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Improve Customer Service with Vendor Collaboration

Few things are more certain today than the changing nature of customer expectations. One of the most difficult demands to meet is the customer’s expectation that their experience with your brand will be consistent, whether in relation to their land or mobile phone service, wireless service, cable TV or streaming video. With a portfolio of contact center vendors, collaboration between them is an imperative for meeting demanding customer expectations for communication service providers (CSPs).

CSPs should expect that their vendors will be supportive and collaborative around change and improvement. Through the sharing of expertise and ideas, your company can progress beyond ordinary service and improve its opportunity to make customer service a key differentiator and advantage in a very competitive marketplace. Vendors willing to collaborate with their peers are also demonstrating a higher level of attention to your customers and your company.

Four Considerations for Vendor Collaboration

Although a vendor was hired based on specifications, maintaining a narrow focus in the midst of constant change may deliver on metrics, but miss on service. Sentiments expressed in one area of the business by customers may well inform the improvement to service workflows in another to raise the standards of customer experience.
Vendors may be hesitant to collaborate with their peers due to fear of competition. By creating an open discussion forum and encouraging the contribution of insights and ideas, an environment of friendly competition can be established that results in improvements across the board.
Insight to service protocols in various business units can help each vendor to better align the service delivered to provide the consistency that customers crave in their transactional experiences.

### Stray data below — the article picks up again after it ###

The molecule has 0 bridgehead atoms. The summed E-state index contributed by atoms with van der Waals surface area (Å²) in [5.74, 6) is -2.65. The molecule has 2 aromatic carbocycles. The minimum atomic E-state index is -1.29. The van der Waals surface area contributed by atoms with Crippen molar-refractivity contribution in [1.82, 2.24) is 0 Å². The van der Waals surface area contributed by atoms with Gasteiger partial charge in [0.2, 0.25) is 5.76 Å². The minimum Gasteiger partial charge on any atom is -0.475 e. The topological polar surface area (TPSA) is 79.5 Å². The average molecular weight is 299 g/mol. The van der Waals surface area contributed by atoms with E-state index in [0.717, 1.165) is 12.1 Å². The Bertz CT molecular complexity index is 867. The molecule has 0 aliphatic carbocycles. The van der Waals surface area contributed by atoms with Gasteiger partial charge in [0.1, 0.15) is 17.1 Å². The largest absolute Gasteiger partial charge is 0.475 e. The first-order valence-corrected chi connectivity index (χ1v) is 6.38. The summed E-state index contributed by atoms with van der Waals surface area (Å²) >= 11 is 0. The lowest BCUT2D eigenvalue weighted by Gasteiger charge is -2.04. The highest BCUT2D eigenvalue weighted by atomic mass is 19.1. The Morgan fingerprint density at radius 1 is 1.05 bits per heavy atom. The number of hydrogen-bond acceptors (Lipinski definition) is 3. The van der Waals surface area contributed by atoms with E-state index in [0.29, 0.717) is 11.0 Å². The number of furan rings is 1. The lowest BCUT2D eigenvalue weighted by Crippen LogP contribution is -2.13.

Vendor collaboration will help you determine which vendors are truly focused on helping your company to increase the level of customer satisfaction and help your company to build longer-term and loyal accounts.
How Vendor Collaboration Can Halt Customer Churn

As the saying goes, two heads are better than one. Recent research from Bain & Company finds that churn for telecommunications companies runs between 2 and 2.5 percent. For CSPs, this can mean losing over one million customers per year. With your vendors sharing insights into customer sentiment expressed at differing points of their customer journey, improving the entire lifecycle can result in lower defections.

Bain & Company found that it’s not one bad experience that causes customers to switch, but a series of bad episodes over time that finally result in the “last straw.” By spotting problems earlier, corrections can be made in a way that produces more continuity for good experiences across business units. Vendor collaboration is one of the most effective ways to combat churn because, as the research found:

“Churn will not succumb to a single initiative, because churn takes different paths and each path stems from several root causes.”

As many of your customers may use multiple products or services, analyzing the verbatim feedback from customers provided by your vendors can help to highlight root causes you may not have considered. Bain & Company shares an example where a wireline provider had been using price reductions to stem churn, but when root cause analysis was done, it discovered that its failure to upgrade its network was the source of performance issues. By investing in making the upgrades, it was able to reverse the trend.

How this manifests in a vendor collaboration scenario is if you’d been able to learn that most of the complaints across services were related to performance, rather than assuming that price and competitive offers were the cause.

The reality is that many customers will report satisfaction due to passivity. CSPs need to move beyond the perspective that if they don’t rock the boat, everything will be fine. By enabling and encouraging vendor collaboration amongst your customer service providers, you’ll be able to get a well-rounded picture of the experience your customers have over their entire lifecycle. This means you’ll be able to take actions and manage change in light of truly improving customer satisfaction, not merely fixing what breaks as it happens.